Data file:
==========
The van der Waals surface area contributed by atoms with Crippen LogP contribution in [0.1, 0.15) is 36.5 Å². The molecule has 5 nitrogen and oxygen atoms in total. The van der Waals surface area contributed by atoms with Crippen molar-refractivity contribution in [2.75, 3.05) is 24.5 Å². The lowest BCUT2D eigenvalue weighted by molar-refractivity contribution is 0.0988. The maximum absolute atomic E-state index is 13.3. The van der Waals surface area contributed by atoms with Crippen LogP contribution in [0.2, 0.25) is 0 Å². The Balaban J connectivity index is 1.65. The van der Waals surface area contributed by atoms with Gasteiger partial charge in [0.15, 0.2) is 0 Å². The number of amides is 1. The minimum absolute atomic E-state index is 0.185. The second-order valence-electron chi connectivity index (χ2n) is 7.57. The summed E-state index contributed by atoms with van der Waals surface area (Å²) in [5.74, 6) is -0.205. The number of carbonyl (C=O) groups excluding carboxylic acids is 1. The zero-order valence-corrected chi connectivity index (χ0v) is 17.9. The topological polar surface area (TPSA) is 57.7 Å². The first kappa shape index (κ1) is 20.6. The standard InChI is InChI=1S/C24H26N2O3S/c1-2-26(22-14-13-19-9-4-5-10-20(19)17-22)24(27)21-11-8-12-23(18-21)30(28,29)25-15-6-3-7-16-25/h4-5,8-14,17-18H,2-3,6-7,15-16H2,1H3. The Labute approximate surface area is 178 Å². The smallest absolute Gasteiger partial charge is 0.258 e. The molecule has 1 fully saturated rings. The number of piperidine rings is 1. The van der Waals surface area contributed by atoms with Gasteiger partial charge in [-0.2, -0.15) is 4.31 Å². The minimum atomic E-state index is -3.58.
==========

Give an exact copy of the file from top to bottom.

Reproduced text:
The van der Waals surface area contributed by atoms with Crippen LogP contribution in [0.1, 0.15) is 36.5 Å². The molecule has 5 nitrogen and oxygen atoms in total. The van der Waals surface area contributed by atoms with Crippen molar-refractivity contribution in [2.75, 3.05) is 24.5 Å². The lowest BCUT2D eigenvalue weighted by molar-refractivity contribution is 0.0988. The maximum absolute atomic E-state index is 13.3. The van der Waals surface area contributed by atoms with Crippen LogP contribution in [0.2, 0.25) is 0 Å². The Balaban J connectivity index is 1.65. The van der Waals surface area contributed by atoms with Gasteiger partial charge in [0.15, 0.2) is 0 Å². The number of amides is 1. The minimum absolute atomic E-state index is 0.185. The second-order valence-electron chi connectivity index (χ2n) is 7.57. The summed E-state index contributed by atoms with van der Waals surface area (Å²) in [5.74, 6) is -0.205. The number of carbonyl (C=O) groups excluding carboxylic acids is 1. The zero-order valence-corrected chi connectivity index (χ0v) is 17.9. The topological polar surface area (TPSA) is 57.7 Å². The first kappa shape index (κ1) is 20.6. The standard InChI is InChI=1S/C24H26N2O3S/c1-2-26(22-14-13-19-9-4-5-10-20(19)17-22)24(27)21-11-8-12-23(18-21)30(28,29)25-15-6-3-7-16-25/h4-5,8-14,17-18H,2-3,6-7,15-16H2,1H3. The Labute approximate surface area is 178 Å². The smallest absolute Gasteiger partial charge is 0.258 e. The molecule has 1 fully saturated rings. The number of piperidine rings is 1. The van der Waals surface area contributed by atoms with Gasteiger partial charge in [-0.2, -0.15) is 4.31 Å². The minimum atomic E-state index is -3.58.